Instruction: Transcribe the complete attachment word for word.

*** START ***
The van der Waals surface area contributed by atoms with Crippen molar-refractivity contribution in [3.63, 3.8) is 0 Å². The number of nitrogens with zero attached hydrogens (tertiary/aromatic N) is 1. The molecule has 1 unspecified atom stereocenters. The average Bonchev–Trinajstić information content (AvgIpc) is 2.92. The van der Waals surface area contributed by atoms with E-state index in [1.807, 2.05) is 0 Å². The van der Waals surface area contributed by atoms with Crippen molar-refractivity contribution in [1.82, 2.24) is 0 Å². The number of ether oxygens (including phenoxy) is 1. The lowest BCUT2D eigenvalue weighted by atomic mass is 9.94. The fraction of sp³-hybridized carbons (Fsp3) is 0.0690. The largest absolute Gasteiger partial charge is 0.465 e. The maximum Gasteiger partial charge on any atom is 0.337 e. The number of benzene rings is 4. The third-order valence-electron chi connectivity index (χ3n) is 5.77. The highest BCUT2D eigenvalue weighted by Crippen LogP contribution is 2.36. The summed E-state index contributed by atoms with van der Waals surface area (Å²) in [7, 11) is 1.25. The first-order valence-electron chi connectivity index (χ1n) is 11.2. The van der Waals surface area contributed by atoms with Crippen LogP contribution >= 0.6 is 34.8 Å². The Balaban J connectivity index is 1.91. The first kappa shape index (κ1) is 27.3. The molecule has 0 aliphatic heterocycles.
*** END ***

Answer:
The van der Waals surface area contributed by atoms with Crippen molar-refractivity contribution in [3.63, 3.8) is 0 Å². The number of nitrogens with zero attached hydrogens (tertiary/aromatic N) is 1. The molecule has 1 unspecified atom stereocenters. The average Bonchev–Trinajstić information content (AvgIpc) is 2.92. The van der Waals surface area contributed by atoms with E-state index in [1.807, 2.05) is 0 Å². The van der Waals surface area contributed by atoms with Crippen molar-refractivity contribution in [1.82, 2.24) is 0 Å². The number of ether oxygens (including phenoxy) is 1. The lowest BCUT2D eigenvalue weighted by atomic mass is 9.94. The fraction of sp³-hybridized carbons (Fsp3) is 0.0690. The largest absolute Gasteiger partial charge is 0.465 e. The maximum Gasteiger partial charge on any atom is 0.337 e. The number of benzene rings is 4. The third-order valence-electron chi connectivity index (χ3n) is 5.77. The highest BCUT2D eigenvalue weighted by Crippen LogP contribution is 2.36. The summed E-state index contributed by atoms with van der Waals surface area (Å²) in [7, 11) is 1.25. The first-order valence-electron chi connectivity index (χ1n) is 11.2. The van der Waals surface area contributed by atoms with Crippen LogP contribution >= 0.6 is 34.8 Å². The Balaban J connectivity index is 1.91. The first kappa shape index (κ1) is 27.3. The molecule has 0 aliphatic heterocycles.